This review article discusses the epidemiology, risk factors, prenatal screening, diagnosis, prevention potentials, and epidemiologic impact of neural tube defects (NTDs). The average incidence of NTDs is 1/1000 births, with a marked geographic variation. In the developed countries, the incidence of NTDs has fallen over recent decades. However, it still remains high in the less-developed countries in Latin America, Africa, the Middle East, Asia, and the Far East (>1 to 11/1000 births). Recognized NTDs risks include maternal diabetes, obesity, lower socioeconomic status, hyperthermia, and exposure to certain teratogens during the periconceptional period. Periconceptional folic acid supplementation decreased the prevalence of NTDs by 50-70%, and an obligatory folic acid fortification of food was adopted in several countries to reach women with unplanned pregnancies and those facing social deprivation. Prevention of NTDs can be accelerated if more, especially low income countries, adopted fortification of the staple food in their communities.
To illustrate the clinical and radiological findings of split cord malformation (SCM) in patients with spinal open neural tube defect (SONTD), and report the outcome of their treatment.
A retrospective study of the clinical and radiological findings of 11 patients diagnosed with SCM, identified among 83 patients with SONTD at King Khalid University Hospital, in Riyadh, Saudi Arabia between 1995 and 2010.
There were 6 girls and 5 boys; their age ranged from less than a year to 9 years (mean 4.2 years). Six patients had type I SCM, and 5 patients type II SCM. The CT and MRI imaging showed characteristic bony, cartilaginous, or fibrous septum, and other SONTD-associated anomalies. Seven patients were graded A & B according to the Frankel grading score, and none of them required surgery, while worsening neurology led to surgical intervention in 3 patients, with clinical improvement after surgery, and one patient that underwent cord untethering remained stable.
Split cord malformation is not uncommon among patients with SONTD. It tends to involve mainly the lumbar spine, and female predominance is more remarkable in type I. Neurological manifestations of SCM may be superimposed with SONTD. Surgery is effective for symptomatic patients, and not indicated in the severely disabled.
Malignant migrating partial seizures in infancy (MMPEI) is an early onset epileptic encephalopathy with few known etiologies. We sought to identify a novel cause of MMPEI in a child with MMPEI whose healthy parents were consanguineous. We used array comparative genomic hybridization (CGH) to identify copy number variants (CNVs) genome-wide and long-range PCR to further delineate the breakpoints of a deletion found by CGH. The proband had an inherited homozygous deletion of chromosome 20p13, disrupting the promoter region and first three coding exons of the gene PLCB1. Additional MMPEI cases were screened for similar deletions or mutations in PLCB1 but did not harbor mutations. Our results suggest that loss of PLCβ1 function is one cause of MMPEI, consistent with prior studies in a Plcb1 knockout mouse model that develops early onset epilepsy. We provide novel insight into the molecular mechanisms underlying MMPEI and further implicate PLCB1 as a candidate gene for severe childhood epilepsies. This work highlights the importance of pursuing genetic etiologies for severe early onset epilepsy syndromes.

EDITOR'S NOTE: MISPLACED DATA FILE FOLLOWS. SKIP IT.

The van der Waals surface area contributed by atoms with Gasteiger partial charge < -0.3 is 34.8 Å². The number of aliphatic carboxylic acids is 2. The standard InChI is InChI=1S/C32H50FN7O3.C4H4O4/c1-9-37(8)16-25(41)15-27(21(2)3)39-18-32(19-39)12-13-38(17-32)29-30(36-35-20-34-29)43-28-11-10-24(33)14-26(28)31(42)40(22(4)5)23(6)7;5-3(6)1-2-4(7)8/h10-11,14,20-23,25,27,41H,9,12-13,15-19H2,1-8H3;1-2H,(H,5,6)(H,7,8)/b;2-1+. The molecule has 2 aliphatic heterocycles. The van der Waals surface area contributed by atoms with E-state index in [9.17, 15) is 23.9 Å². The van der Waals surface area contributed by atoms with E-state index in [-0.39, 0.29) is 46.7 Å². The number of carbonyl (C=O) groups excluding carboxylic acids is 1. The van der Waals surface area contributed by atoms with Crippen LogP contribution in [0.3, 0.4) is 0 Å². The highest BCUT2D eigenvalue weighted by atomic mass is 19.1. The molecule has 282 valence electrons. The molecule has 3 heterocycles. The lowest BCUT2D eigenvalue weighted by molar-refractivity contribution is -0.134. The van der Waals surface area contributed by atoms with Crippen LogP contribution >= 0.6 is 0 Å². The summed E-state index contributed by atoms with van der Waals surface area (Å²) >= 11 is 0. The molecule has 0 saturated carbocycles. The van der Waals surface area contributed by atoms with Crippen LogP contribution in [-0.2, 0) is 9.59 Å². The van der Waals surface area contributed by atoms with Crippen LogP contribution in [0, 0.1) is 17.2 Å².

Focal epilepsy; migrating partial seizures in infancy; genetics; phospholipase C beta 1 (PLCB1)
Mutations in PLA2G6 gene have variable phenotypic outcome including infantile neuroaxonal dystrophy, atypical neuroaxonal dystrophy, idiopathic neurodegeneration with brain iron accumulation and Karak syndrome. The cause of this phenotypic variation is so far unknown which impairs both genetic diagnosis and appropriate family counseling. We report detailed clinical, electrophysiological, neuroimaging, histologic, biochemical and genetic characterization of 11 patients, from 6 consanguineous families, who were followed for a period of up to 17 years. Cerebellar atrophy was constant and the earliest feature of the disease preceding brain iron accumulation, leading to the provisional diagnosis of a recessive progressive ataxia in these patients. Ultrastructural characterization of patients’ muscle biopsies revealed focal accumulation of granular and membranous material possibly resulting from defective membrane homeostasis caused by disrupted PLA2G6 function. Enzyme studies in one of these muscle biopsies provided evidence for a relatively low mitochondrial content, which is compatible with the structural mitochondrial alterations seen by electron microscopy. Genetic characterization of 11 patients led to the identification of six underlying PLA2G6 gene mutations, five of which are novel. Importantly, by combining clinical and genetic data we have observed that while the phenotype of neurodegeneration associated with PLA2G6 mutations is variable in this cohort of patients belonging to the same ethnic background, it is partially influenced by the genotype, considering the age at onset and the functional disability criteria. Molecular testing for PLA2G6 mutations is, therefore, indicated in childhood-onset ataxia syndromes, if neuroimaging shows cerebellar atrophy with or without evidence of iron accumulation.